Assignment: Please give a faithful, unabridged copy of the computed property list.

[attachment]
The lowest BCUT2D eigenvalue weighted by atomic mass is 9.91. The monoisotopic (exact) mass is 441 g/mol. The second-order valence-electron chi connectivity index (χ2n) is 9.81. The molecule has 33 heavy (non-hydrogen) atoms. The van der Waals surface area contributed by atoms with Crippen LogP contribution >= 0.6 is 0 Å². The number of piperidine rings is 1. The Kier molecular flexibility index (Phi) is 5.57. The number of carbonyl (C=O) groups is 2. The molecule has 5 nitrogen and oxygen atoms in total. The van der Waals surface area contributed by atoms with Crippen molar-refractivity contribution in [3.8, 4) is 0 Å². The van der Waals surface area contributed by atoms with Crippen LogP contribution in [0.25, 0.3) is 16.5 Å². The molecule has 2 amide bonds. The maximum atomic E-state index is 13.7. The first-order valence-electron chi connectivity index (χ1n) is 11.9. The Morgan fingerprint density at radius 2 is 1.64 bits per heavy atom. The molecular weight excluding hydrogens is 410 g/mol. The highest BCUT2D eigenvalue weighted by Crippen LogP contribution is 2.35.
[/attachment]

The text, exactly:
The lowest BCUT2D eigenvalue weighted by atomic mass is 9.91. The monoisotopic (exact) mass is 441 g/mol. The second-order valence-electron chi connectivity index (χ2n) is 9.81. The molecule has 33 heavy (non-hydrogen) atoms. The van der Waals surface area contributed by atoms with Crippen LogP contribution >= 0.6 is 0 Å². The number of piperidine rings is 1. The Kier molecular flexibility index (Phi) is 5.57. The number of carbonyl (C=O) groups is 2. The molecule has 5 nitrogen and oxygen atoms in total. The van der Waals surface area contributed by atoms with Crippen molar-refractivity contribution in [3.8, 4) is 0 Å². The van der Waals surface area contributed by atoms with Crippen LogP contribution in [0.25, 0.3) is 16.5 Å². The molecule has 2 amide bonds. The maximum atomic E-state index is 13.7. The first-order valence-electron chi connectivity index (χ1n) is 11.9. The Morgan fingerprint density at radius 2 is 1.64 bits per heavy atom. The molecular weight excluding hydrogens is 410 g/mol. The highest BCUT2D eigenvalue weighted by Crippen LogP contribution is 2.35.